Team Eco-Chaser from the School of Engineering ranked number one in the Prototype Compressed Natural Gas (CNG) category with a mileage of 95km/liter at the recent Shell Eco-Marathon Asia 2016 held in Manila, Philippines. The team bested 117 student teams from 17 countries across Asia, the Middle east and Australia.

Monash Malaysia’s second team, Team Monash Alpha came in fourth place for the Urban Concept, Alternative Fuel Category with a recording mileage of 61km/liter.

The competition had two categories - Prototype and Urban Concept. In the Prototype category, teams focused on maximising fuel efficiency through innovative design elements, such as drag reduction, where else the Urban Concept category focused on roadworthy fuel efficient vehicles.

The Shell Eco-Marathon competition is unique as it challenges students to design, build and drive the most energy-efficient car. Winning teams were determined by the mileage achieved on a litre of fuel, rather than speed.

“The Shell Eco-marathon Drivers’ World Championship Race marks an important step in the evolution of Shell Eco-marathon and the global drive for energy efficiency, challenging the students to push further than they have before,” said Norman Koch, Shell Eco-marathon Global Technical Director. “I’m extremely excited to see five teams from Shell Eco-marathon Asia clock strong mileage results in order to qualify for the Drivers’ World Championship at Make The Future London, and I look forward to seeing them compete against the best in the world.”

According to team leader of Eco-Chaser, Tan Wei Shen, it took six months for members to design the cars, and another four more to build them. From vehicle design to financing, the students managed their projects from start to finish.

Advised by Dr Darwin Gouwanda and Dr Kenny Tan, both Senior Lecturers at the School of Engineering, the Monash teams were made up of a total of 39 students, including supporting members and the sponsorship team. This is the third year that Monash has participated in the Shell Eco-Marathon competition. Juniors who worked together with their seniors during the competition, take the lead and participate the following year. This helps teams design better and create more efficient cars.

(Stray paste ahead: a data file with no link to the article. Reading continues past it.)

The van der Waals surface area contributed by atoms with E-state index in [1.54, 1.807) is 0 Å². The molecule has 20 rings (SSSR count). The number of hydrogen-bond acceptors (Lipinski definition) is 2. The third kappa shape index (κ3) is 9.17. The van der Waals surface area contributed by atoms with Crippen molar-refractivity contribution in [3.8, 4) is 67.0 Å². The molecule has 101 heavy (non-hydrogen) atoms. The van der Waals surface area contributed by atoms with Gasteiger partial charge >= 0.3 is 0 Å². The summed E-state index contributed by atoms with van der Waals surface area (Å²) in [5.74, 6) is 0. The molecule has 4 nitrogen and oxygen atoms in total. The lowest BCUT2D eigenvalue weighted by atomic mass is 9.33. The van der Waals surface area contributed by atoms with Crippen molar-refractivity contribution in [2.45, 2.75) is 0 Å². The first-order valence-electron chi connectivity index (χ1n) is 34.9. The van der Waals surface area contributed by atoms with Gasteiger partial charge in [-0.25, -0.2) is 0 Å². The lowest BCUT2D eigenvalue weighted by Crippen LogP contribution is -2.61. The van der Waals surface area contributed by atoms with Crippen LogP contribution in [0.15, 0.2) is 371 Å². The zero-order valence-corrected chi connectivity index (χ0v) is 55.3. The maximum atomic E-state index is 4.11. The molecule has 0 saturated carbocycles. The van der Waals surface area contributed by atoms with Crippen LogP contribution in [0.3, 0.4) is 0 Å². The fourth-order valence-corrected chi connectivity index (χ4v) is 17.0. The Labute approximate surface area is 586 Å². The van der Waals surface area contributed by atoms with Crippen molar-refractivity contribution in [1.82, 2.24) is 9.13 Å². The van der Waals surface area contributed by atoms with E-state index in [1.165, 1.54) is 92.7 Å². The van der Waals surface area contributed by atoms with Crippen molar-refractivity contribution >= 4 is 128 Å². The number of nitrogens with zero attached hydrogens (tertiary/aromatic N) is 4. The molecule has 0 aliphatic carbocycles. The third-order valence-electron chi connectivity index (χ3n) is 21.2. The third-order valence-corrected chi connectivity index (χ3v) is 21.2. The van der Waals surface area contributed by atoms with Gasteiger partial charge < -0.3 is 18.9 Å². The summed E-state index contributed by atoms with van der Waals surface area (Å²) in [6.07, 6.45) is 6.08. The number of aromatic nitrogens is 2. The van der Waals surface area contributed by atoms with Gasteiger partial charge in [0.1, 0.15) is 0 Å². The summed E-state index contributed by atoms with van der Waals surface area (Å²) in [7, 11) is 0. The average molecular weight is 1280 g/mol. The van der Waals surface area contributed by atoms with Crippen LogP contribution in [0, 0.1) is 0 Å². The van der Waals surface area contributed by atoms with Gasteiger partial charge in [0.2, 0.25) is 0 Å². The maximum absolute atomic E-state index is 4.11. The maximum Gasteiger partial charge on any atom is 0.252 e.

“We are all really excited and proud of our students achievements at Shell Eco-Marathon. At the School of Engineering, we encourage and support participation in External Design Competition activities. This provides students with the opportunity to apply what they have learned in the class to the real world. In the case of the Shell Eco-Marathon, they would apply concepts and design of renewal energy and sustainability. They are also able to develop their skills and abilities in leadership, teamwork, communication and how to engage with communities,” said Professor Anthony Guo, Head of School of Engineering at Monash Malaysia.

The USD$2,000 prize money will be utilised for the Shell Eco-Marathon development in Monash. It was certainly an achievement and experience for the student teams as well as their advisers.

Shell Eco-marathon began in 1939 at a Shell research laboratory in the United States as a friendly wager between scientists to see who could get the most miles per gallon from their vehicle. In 2010, the inaugural Shell Eco-marathon Asia was held in Malaysia, up until 2013. Since 2014, the event has been held in Manila, Philippines, which will continue to host the event until 2016.


This article was adapted from Monash University Malaysia's website, www.monash.edu.my